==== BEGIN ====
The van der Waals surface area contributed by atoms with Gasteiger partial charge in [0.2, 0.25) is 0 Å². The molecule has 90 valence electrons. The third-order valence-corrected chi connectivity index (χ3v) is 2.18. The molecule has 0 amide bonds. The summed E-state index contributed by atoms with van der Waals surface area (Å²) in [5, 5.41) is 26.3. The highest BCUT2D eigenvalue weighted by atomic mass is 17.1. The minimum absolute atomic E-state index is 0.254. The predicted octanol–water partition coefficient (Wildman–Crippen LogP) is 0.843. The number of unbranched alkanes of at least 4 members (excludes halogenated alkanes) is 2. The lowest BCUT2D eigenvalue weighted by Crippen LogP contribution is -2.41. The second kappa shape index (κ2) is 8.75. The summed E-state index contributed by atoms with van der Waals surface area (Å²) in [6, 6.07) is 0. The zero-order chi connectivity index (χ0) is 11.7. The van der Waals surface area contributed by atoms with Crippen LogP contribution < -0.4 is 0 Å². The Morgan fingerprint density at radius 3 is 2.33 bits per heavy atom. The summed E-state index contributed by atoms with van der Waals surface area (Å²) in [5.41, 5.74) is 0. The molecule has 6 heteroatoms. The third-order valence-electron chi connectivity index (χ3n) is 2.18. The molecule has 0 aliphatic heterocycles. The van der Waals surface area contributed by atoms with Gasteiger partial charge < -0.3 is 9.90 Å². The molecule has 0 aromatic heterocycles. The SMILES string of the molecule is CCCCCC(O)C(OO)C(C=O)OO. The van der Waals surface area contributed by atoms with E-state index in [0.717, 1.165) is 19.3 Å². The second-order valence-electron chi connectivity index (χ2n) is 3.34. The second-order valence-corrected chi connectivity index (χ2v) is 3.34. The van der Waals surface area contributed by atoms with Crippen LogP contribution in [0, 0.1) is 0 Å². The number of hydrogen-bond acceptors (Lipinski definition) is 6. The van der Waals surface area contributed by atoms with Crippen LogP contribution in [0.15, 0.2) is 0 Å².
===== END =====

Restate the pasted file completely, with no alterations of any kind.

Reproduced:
The van der Waals surface area contributed by atoms with Gasteiger partial charge in [0.2, 0.25) is 0 Å². The molecule has 90 valence electrons. The third-order valence-corrected chi connectivity index (χ3v) is 2.18. The molecule has 0 amide bonds. The summed E-state index contributed by atoms with van der Waals surface area (Å²) in [5, 5.41) is 26.3. The highest BCUT2D eigenvalue weighted by atomic mass is 17.1. The minimum absolute atomic E-state index is 0.254. The predicted octanol–water partition coefficient (Wildman–Crippen LogP) is 0.843. The number of unbranched alkanes of at least 4 members (excludes halogenated alkanes) is 2. The lowest BCUT2D eigenvalue weighted by Crippen LogP contribution is -2.41. The second kappa shape index (κ2) is 8.75. The summed E-state index contributed by atoms with van der Waals surface area (Å²) in [6, 6.07) is 0. The zero-order chi connectivity index (χ0) is 11.7. The van der Waals surface area contributed by atoms with Crippen LogP contribution < -0.4 is 0 Å². The Morgan fingerprint density at radius 3 is 2.33 bits per heavy atom. The summed E-state index contributed by atoms with van der Waals surface area (Å²) in [5.41, 5.74) is 0. The molecule has 6 heteroatoms. The third-order valence-electron chi connectivity index (χ3n) is 2.18. The molecule has 0 aliphatic heterocycles. The van der Waals surface area contributed by atoms with Gasteiger partial charge < -0.3 is 9.90 Å². The molecule has 0 aromatic heterocycles. The SMILES string of the molecule is CCCCCC(O)C(OO)C(C=O)OO. The van der Waals surface area contributed by atoms with E-state index in [0.717, 1.165) is 19.3 Å². The second-order valence-electron chi connectivity index (χ2n) is 3.34. The second-order valence-corrected chi connectivity index (χ2v) is 3.34. The van der Waals surface area contributed by atoms with Crippen LogP contribution in [0, 0.1) is 0 Å². The number of hydrogen-bond acceptors (Lipinski definition) is 6. The van der Waals surface area contributed by atoms with Crippen LogP contribution in [0.15, 0.2) is 0 Å².